A recent U of T publication suggests that the paint on our walls might play a role in regulating our indoor environments.
Dr. Stephanie Jones is a postdoctoral researcher and the lead author of a study that claims that the noxious gas nitrous oxide (NO) in the environment can be reduced by the presence of indoor paints. The study found that NO is absorbed by the paint in the dark — but re-emitted with indoor lighting.
NO — an air pollutant known to harm human health — is an oxidant produced indoors by cooking, wood fires, candles, and cigarettes. It can lead to the production of ozone — a gas that, in certain situations, can negatively affect our health.
How can paint absorb gases?
The white paint used in this experiment contained a variety of chemicals, including titanium dioxide. Titanium dioxide and NO gas can react together to produce nitrogen dioxide and nitric acid. In the experiment results, levels of NO passing through the white paint cardboard sample decreased while levels of nitrogen dioxide increased.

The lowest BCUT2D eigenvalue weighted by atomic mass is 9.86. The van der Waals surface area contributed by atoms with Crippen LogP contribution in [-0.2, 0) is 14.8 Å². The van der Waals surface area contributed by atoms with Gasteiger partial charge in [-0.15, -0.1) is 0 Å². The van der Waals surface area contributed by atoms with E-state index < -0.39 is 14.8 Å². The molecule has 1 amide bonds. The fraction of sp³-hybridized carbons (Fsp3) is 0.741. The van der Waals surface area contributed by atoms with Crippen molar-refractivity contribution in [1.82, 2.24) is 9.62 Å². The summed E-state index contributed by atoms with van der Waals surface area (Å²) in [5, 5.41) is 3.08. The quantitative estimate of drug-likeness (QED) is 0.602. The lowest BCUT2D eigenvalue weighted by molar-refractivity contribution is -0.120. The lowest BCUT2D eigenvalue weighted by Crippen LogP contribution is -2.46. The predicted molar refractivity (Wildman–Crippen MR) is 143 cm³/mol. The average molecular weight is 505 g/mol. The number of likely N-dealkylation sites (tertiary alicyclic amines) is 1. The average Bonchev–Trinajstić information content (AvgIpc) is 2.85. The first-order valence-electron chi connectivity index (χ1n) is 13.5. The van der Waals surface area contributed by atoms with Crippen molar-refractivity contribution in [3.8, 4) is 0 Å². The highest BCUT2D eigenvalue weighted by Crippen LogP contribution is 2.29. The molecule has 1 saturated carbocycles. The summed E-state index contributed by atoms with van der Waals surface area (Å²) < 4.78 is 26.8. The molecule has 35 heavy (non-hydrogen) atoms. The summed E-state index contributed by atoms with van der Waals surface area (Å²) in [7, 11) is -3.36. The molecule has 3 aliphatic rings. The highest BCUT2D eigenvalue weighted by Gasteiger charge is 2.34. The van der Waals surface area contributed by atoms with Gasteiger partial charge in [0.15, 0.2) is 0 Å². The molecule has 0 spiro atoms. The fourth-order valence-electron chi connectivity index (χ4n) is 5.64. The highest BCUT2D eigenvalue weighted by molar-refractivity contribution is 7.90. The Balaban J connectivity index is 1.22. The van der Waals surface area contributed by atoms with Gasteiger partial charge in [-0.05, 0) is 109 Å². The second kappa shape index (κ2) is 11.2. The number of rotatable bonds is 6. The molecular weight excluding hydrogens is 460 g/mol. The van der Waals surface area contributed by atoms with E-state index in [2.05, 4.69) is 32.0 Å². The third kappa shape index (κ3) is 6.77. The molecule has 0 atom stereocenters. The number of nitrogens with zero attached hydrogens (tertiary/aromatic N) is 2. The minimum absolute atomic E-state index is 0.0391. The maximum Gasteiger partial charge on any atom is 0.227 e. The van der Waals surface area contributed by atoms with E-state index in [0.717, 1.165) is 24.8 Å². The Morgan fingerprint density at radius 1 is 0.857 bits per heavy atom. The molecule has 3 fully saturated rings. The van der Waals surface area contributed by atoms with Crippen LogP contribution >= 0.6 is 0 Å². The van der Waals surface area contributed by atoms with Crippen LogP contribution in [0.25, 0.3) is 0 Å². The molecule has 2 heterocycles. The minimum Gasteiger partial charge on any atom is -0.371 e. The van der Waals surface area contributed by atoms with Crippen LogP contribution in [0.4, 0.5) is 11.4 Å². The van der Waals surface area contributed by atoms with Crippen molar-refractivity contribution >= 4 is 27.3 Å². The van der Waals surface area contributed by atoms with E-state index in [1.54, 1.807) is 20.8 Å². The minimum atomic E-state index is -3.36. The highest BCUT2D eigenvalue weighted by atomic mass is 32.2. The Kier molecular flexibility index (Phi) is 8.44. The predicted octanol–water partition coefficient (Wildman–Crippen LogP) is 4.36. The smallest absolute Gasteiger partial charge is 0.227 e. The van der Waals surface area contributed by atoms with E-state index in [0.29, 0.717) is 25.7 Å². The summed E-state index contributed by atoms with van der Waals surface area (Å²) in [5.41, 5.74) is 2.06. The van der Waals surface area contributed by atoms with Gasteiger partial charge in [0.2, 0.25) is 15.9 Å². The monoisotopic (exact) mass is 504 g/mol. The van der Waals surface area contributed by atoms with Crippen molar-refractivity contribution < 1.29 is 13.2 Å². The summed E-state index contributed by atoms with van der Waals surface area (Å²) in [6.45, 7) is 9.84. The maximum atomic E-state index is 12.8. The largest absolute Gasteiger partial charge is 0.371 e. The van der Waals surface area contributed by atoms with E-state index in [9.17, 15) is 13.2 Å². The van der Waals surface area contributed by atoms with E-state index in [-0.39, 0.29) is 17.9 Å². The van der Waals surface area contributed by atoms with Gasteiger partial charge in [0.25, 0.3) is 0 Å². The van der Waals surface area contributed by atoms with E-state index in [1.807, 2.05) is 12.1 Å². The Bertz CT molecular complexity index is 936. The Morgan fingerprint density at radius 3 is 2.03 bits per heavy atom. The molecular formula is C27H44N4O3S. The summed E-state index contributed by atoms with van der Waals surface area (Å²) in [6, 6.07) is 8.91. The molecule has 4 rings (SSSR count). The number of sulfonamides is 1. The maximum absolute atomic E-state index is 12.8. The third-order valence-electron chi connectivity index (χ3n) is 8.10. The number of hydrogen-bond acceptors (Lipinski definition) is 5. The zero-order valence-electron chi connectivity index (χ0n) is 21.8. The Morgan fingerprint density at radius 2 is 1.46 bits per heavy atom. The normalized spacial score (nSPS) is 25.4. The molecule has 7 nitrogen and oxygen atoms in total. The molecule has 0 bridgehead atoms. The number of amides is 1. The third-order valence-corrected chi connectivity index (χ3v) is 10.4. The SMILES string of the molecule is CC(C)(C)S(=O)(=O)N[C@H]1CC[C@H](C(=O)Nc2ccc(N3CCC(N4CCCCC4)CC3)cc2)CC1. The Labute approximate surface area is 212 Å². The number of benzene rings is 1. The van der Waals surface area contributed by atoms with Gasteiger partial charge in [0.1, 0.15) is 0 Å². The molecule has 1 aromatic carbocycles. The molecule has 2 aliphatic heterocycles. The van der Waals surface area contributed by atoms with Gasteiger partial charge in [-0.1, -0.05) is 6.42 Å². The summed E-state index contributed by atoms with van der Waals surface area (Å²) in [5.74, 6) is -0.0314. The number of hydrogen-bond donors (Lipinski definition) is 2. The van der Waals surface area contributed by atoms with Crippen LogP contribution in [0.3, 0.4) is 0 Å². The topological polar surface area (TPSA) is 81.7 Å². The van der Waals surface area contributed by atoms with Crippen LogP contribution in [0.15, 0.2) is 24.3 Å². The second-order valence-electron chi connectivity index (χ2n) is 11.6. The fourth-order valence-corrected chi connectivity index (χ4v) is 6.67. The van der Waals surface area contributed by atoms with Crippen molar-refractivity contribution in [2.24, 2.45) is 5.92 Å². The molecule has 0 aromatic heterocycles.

In a written interview with The Varsity, Jones wrote that she and her lab believe that “the paint has a porous surface which allows some NO to be adsorbed. Recent findings… have shown that Volatile Organic Compounds (VOCs) diffuse through painted surfaces and provide support for our hypothesis.” According to lung.org, VOCs are gases that can react to form air pollutants.
When paints re-emit NO
The recorded decrease in NO levels in the air is correlated with an absence of light due to the absorbed NO diffusing into the paint. However, that same absorbed gas can also be released back into the environment.
Titanium dioxide is a photocatalyst, which sciencedirect.com defines as a material that absorbs light to induce a chemical reaction. “We believe that once NO is adsorbed into the paint it is converted into [nitrous acid (HNO2)] on the painted surface which is then photolysed by indoor lighting to release NO back into the air,” Jones wrote.
The process of photolyzation is when light energy decomposes a chemical compound. In this case, photolyzation occurs when HNO2 is decomposed back into NO with the addition of light, leading to the re-emission of NO gas.
A 2013 paper noted that indoor oxidative capacities were not properly understood, and the identification of indoor chemical reactions is inferior to those occurring outdoors. This is why any research done to explain how chemicals affect the air quality indoors can be beneficial to our understanding of the health effects of living indoors.
Jones cautioned that the results are only a start. “Further experiments are required to understand the implications for human health in indoor spaces,” she wrote.